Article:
In the second instalment of the “Our Changing Climate” series, we share the story of project manager Alex Sarmento and his journey to raise awareness on the importance of local trees and the role they play in carbon sequestration and mitigating against climate change in his home country of Timor Leste.
We hope that you have enjoyed this series so far, if you would like to read the first blog of the series featuring a project led by SEED Madagascar, please click here.
Growing up in the central highlands of Timor Leste, Alex Sarmento loves his community and the beautiful environment around his family villages of Laclubar and Soibada. After returning home from University studies in the Philippines in 2007 he was saddened to see the hills becoming more and more degraded with heavy monsoon rains and droughts. His community were suffering from crop losses, lack of shade and soil erosion. Alex became inspired to plant trees with local farmers using financial support from Australians in the regional town of Bathurst, New South Wales. Thousands of trees were planted in 2011 and 2012 but with poor survival rates. Paying farmers to plant the trees was unsustainable. A long-term solution was needed to tackle climate change impacts and ensure long-term income for communities to improve their livelihoods and continue to climate action. The ambitious idea of achieving carbon accreditation for smallholder farmers was hatched even though there was only one successful example in another part of Timor Leste.
In 2017, a Darwin Initiative project came to the rescue! A partnership was formed between Charles Sturt University and Group Training Northern Territory, Australia to provide technical expertise in forest carbon modelling and social research. As project manager, Alex hosted visits by the technical team, supervised field staff and liaised with the community. During the project’s lifetime, farmers grew 200,000 trees in nurseries and reforested 120ha of degraded land. The forests were measured for carbon uptake and qualified for carbon accreditation. It is the first scheme in Timor Leste to be registered with the Plan Vivo Foundation. The project developed a stakeholder management structure for equitable carbon income distribution, and ensured poor, landless households also benefited from growing trees and women’s microbusinesses.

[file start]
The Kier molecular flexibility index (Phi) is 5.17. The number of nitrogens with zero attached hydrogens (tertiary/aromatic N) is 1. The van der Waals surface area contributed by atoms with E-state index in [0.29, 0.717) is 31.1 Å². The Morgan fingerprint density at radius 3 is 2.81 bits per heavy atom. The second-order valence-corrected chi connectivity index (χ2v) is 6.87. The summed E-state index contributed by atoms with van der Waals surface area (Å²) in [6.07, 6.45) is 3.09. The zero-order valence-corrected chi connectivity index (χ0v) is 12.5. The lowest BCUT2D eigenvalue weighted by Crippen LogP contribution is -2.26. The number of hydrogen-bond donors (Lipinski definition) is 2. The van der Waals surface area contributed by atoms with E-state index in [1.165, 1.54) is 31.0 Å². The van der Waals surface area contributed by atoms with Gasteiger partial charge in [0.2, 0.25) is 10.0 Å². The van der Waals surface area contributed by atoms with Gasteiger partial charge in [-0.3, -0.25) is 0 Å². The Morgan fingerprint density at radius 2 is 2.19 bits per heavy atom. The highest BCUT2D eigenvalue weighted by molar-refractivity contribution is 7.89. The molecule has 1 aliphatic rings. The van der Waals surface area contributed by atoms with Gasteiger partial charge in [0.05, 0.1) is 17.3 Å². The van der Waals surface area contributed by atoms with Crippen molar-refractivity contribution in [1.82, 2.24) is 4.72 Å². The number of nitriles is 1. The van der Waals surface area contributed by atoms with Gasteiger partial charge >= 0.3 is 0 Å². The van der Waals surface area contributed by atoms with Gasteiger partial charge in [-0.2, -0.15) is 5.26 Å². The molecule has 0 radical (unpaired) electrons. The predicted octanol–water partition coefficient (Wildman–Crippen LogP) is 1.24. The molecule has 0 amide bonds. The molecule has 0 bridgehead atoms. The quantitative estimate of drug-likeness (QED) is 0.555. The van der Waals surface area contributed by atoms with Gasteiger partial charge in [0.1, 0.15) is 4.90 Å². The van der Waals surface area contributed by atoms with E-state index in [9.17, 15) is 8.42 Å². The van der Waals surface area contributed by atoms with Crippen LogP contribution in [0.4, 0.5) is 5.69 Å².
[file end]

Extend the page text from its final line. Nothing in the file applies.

One of the beneficiaries, Fernanda Soares du Terre of Soibada is 54 years old with seven adult children. They own their land, which they inherited through her husband’s father, and on their land they grow mahogany, coffee, and teak. In 2018, they received around $1,600 in payments from the project for their trees. Fernanda feels positively towards the project due to the financial incentives and believes that the value of her land will increase with the trees. In 30 years, once the trees have matured they will be able to be used for tables, chairs and for building materials.
She says that “The most important thing at the moment is to find money to pay for the children’s education. When we look after the trees, we can get money from the trees”
Local communities are now more aware than before of the benefits of growing trees for household income and biodiversity. This source of income has proved essential for food, clothes, household items and school expenses. The project was a catalyst for further investment in upland reforestation and climate change mitigation policies. Local Timorese partner, Foundation for Carbon Offsets Timor Leste, will continue to scale out community reforestation, provide carbon income for households, facilitate community development including women’s enterprises and participate in climate change policy implementation in Timor Leste. The project demonstrated that smallholder farmers in developing countries can engage with the international carbon market for long-term poverty alleviation.
Written by Joanne Millar and Alex Sarmento. Further information on project 24-025, led by Charles Sturt University can be found here or at communityreforestationtimorleste.wordpress.com. The article from this project and others are featured in the “Our Changing Climate” Darwin newsletter, which is available here.